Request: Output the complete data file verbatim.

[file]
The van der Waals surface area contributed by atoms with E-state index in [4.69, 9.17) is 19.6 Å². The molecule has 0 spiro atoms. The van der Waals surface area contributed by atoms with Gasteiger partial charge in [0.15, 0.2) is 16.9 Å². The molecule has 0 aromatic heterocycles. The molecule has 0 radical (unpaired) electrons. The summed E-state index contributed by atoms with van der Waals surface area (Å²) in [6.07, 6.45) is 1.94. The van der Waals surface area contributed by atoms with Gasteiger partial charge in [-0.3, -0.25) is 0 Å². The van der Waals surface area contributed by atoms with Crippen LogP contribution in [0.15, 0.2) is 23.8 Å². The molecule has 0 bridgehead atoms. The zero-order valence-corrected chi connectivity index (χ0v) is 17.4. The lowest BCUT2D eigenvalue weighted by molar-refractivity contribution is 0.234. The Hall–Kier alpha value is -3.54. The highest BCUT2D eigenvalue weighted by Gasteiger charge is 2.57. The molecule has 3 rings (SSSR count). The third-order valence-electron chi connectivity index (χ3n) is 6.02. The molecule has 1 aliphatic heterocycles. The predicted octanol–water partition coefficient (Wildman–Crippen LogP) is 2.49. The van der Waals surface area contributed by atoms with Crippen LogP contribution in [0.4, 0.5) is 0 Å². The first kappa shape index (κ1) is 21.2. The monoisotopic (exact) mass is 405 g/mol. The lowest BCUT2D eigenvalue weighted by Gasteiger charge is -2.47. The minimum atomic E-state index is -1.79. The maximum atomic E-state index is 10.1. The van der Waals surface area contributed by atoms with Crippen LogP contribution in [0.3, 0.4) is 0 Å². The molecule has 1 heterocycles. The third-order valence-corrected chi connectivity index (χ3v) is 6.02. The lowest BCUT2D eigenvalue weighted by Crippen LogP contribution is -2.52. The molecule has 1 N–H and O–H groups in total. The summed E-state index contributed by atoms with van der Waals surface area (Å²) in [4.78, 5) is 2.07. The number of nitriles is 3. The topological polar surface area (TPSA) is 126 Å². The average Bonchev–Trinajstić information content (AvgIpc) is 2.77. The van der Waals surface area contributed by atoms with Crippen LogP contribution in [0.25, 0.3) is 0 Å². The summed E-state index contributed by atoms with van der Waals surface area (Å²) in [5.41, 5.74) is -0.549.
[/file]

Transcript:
The van der Waals surface area contributed by atoms with E-state index in [4.69, 9.17) is 19.6 Å². The molecule has 0 spiro atoms. The van der Waals surface area contributed by atoms with Gasteiger partial charge in [0.15, 0.2) is 16.9 Å². The molecule has 0 aromatic heterocycles. The molecule has 0 radical (unpaired) electrons. The summed E-state index contributed by atoms with van der Waals surface area (Å²) in [6.07, 6.45) is 1.94. The van der Waals surface area contributed by atoms with Gasteiger partial charge in [-0.3, -0.25) is 0 Å². The van der Waals surface area contributed by atoms with Crippen LogP contribution in [0.15, 0.2) is 23.8 Å². The molecule has 0 bridgehead atoms. The zero-order valence-corrected chi connectivity index (χ0v) is 17.4. The lowest BCUT2D eigenvalue weighted by molar-refractivity contribution is 0.234. The Hall–Kier alpha value is -3.54. The highest BCUT2D eigenvalue weighted by Gasteiger charge is 2.57. The molecule has 3 rings (SSSR count). The third-order valence-electron chi connectivity index (χ3n) is 6.02. The molecule has 1 aliphatic heterocycles. The predicted octanol–water partition coefficient (Wildman–Crippen LogP) is 2.49. The van der Waals surface area contributed by atoms with Crippen LogP contribution in [0.4, 0.5) is 0 Å². The first kappa shape index (κ1) is 21.2. The monoisotopic (exact) mass is 405 g/mol. The lowest BCUT2D eigenvalue weighted by Gasteiger charge is -2.47. The minimum atomic E-state index is -1.79. The maximum atomic E-state index is 10.1. The van der Waals surface area contributed by atoms with Crippen LogP contribution in [0.3, 0.4) is 0 Å². The molecule has 1 heterocycles. The third-order valence-corrected chi connectivity index (χ3v) is 6.02. The lowest BCUT2D eigenvalue weighted by Crippen LogP contribution is -2.52. The molecule has 1 N–H and O–H groups in total. The summed E-state index contributed by atoms with van der Waals surface area (Å²) in [4.78, 5) is 2.07. The number of nitriles is 3. The topological polar surface area (TPSA) is 126 Å². The average Bonchev–Trinajstić information content (AvgIpc) is 2.77. The van der Waals surface area contributed by atoms with Crippen LogP contribution in [0.25, 0.3) is 0 Å². The summed E-state index contributed by atoms with van der Waals surface area (Å²) in [5.41, 5.74) is -0.549.